(b) Subject to the provisions of chapter 171 of this title, the district courts, together with the United States District Court for the District of the Canal Zone and the District Court of the Virgin Islands, shall have exclusive jurisdiction of civil actions on claims against the United States, for money damages, accruing on and after January 1, 1945, for injury or loss of property, or personal injury or death caused by the negligent or wrongful act or omission of any employee of the Government while acting within the scope of his office or employment, under circumstances where the United States, if a private person, would be liable to the claimant in accordance with the law of the place where the act or omission occurred.

 Insofar as this is a suit for non-monetary relief, 28 U.S.C. § 1346 does not provide a jurisdictional basis for plaintiffs. § 1346(b) relates solely to the recovery of "money damages." § 1346(a)(2) permits an award of damages, not injunctive or declaratory relief. Lee v. Thornton, 420 U.S. 139, 95 S. Ct. 853, 43 L. Ed. 2d 85 (1975) (per curiam). Richardson v. Morris, 409 U.S. 464, 93 S. Ct. 629, 34 L. Ed. 2d 647 (1973).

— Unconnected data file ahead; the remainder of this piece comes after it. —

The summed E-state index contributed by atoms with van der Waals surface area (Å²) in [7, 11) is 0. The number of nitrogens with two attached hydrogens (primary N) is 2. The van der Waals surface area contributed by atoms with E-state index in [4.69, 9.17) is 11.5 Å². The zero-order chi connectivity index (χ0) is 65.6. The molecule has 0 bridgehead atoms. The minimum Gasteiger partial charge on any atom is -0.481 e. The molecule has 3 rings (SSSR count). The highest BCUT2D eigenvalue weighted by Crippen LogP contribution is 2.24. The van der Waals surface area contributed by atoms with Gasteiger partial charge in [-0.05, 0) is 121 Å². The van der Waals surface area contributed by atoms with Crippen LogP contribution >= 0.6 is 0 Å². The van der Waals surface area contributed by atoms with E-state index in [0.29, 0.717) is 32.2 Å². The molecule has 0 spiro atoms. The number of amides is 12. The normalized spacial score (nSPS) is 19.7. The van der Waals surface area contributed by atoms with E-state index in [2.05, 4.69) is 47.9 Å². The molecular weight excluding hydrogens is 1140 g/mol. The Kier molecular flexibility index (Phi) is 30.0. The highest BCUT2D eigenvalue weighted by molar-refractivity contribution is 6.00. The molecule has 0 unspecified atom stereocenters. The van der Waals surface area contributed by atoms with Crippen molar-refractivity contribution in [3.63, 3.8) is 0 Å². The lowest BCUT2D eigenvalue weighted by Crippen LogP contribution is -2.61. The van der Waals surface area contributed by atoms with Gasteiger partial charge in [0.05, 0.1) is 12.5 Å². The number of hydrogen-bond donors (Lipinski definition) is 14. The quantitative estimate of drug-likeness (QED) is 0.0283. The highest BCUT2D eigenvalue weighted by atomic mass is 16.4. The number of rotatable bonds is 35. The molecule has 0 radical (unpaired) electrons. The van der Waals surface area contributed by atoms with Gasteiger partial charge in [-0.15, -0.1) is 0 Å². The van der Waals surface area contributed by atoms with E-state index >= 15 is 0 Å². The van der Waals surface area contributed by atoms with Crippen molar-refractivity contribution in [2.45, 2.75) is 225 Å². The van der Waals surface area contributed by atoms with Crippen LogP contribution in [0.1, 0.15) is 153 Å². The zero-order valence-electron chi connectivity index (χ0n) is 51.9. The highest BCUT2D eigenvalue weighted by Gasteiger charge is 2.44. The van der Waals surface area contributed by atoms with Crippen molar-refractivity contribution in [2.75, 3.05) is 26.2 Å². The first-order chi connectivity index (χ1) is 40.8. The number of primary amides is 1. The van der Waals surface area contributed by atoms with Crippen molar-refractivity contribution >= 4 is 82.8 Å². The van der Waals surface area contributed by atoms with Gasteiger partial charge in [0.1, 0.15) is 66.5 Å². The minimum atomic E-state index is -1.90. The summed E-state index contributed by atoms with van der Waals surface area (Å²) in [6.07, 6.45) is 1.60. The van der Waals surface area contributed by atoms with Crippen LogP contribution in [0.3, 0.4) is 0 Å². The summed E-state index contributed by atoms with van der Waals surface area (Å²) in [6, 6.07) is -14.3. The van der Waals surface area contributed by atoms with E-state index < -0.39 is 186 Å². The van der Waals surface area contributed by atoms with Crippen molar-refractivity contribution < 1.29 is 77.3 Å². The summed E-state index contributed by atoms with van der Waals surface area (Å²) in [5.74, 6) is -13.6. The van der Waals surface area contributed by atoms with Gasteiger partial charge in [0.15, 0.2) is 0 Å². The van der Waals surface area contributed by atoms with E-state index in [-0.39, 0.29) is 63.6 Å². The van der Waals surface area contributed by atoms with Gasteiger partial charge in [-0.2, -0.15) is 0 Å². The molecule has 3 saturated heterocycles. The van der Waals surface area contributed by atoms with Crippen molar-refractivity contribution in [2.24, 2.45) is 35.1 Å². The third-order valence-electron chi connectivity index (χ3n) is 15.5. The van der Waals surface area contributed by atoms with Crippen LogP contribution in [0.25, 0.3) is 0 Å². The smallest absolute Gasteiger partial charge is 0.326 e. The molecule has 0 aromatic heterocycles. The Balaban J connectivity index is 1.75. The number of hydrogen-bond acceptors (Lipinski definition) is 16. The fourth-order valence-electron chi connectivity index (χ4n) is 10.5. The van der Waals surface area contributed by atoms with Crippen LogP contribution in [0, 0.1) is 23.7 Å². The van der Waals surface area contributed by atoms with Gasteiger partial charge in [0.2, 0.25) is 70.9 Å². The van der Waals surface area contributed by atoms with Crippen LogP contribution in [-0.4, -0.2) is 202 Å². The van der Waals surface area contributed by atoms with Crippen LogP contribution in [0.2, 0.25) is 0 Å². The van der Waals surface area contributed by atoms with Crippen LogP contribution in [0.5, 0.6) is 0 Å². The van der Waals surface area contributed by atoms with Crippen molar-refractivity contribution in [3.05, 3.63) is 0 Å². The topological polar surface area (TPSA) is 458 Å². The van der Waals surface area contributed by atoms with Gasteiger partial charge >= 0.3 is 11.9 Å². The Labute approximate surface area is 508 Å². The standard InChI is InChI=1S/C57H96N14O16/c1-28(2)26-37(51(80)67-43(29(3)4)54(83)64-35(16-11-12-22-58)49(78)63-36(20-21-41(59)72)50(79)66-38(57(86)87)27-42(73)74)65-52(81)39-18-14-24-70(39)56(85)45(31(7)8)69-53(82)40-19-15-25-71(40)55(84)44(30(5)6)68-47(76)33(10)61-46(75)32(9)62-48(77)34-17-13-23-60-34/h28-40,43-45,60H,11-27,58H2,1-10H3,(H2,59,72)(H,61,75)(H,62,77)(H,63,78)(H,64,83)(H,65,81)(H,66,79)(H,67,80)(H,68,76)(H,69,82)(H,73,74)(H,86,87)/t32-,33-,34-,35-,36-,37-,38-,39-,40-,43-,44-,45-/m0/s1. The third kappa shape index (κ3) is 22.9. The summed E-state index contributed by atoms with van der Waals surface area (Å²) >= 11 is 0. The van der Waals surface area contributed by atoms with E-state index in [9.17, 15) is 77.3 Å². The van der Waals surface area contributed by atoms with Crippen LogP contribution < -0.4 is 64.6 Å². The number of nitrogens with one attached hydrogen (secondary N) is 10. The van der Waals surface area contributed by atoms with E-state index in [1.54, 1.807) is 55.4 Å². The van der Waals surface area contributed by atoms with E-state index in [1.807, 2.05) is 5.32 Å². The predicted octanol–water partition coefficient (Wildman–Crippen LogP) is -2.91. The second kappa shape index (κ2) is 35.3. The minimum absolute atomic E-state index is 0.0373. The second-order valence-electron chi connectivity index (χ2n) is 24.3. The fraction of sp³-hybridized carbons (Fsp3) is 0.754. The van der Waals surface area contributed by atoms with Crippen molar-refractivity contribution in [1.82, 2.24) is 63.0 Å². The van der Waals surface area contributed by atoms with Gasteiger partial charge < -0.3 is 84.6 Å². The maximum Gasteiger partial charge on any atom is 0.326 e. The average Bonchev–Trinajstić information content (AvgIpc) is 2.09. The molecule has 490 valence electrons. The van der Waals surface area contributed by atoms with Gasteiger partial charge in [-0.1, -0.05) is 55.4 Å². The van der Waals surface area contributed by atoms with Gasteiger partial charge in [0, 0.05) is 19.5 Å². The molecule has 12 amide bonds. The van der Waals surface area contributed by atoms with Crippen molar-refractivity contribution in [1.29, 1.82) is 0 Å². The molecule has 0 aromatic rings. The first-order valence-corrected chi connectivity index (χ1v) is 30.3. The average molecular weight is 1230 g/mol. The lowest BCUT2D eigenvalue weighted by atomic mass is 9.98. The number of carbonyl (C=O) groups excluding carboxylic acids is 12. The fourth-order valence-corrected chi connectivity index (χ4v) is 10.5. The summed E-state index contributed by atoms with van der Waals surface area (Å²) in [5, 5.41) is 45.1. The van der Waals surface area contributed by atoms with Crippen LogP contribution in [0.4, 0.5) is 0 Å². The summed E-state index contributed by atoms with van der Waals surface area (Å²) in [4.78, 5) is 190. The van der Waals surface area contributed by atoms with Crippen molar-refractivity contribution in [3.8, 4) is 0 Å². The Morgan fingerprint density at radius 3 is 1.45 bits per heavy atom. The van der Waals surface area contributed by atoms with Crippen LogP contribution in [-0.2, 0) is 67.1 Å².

§ 1346(a)(2) does not in itself establish a waiver of sovereign immunity. United States v. Testan, 424 U.S. 392, 398, 96 S. Ct. 948, 47 L. Ed. 2d 114 (1976); Duarte v. United States, 532 F.2d 850 (2d Cir. 1976). Further,

 Tucker Act jurisdiction (28 U.S.C. § 1346(a)(2) is properly invoked where the claim does not exceed $10,000 or where the claimant waives any amount sought in excess of the Act's jurisdictional limit. See Perry v. United States, 308 F. Supp. 245 (D.Colo.1970), aff'd, 442 F.2d 353 (10th Cir. 1971).

 Commonwealth of Pennsylvania v. National Association of Flood Insurers, 520 F.2d 11, 25 (3d Cir. 1975). As noted above, plaintiffs claim damages in the millions.

 Regarding plaintiffs' allegation of jurisdiction under § 1346(b), defendants assert that plaintiffs have not filed an administrative claim, a prerequisite to suit. Altman v. Connally, 456 F.2d 1114, 1116 (2d Cir. 1972); Heaton v. United States, 383 F. Supp. 589, 590 (S.D.N.Y.1974). Plaintiffs apparently do not contest this assertion.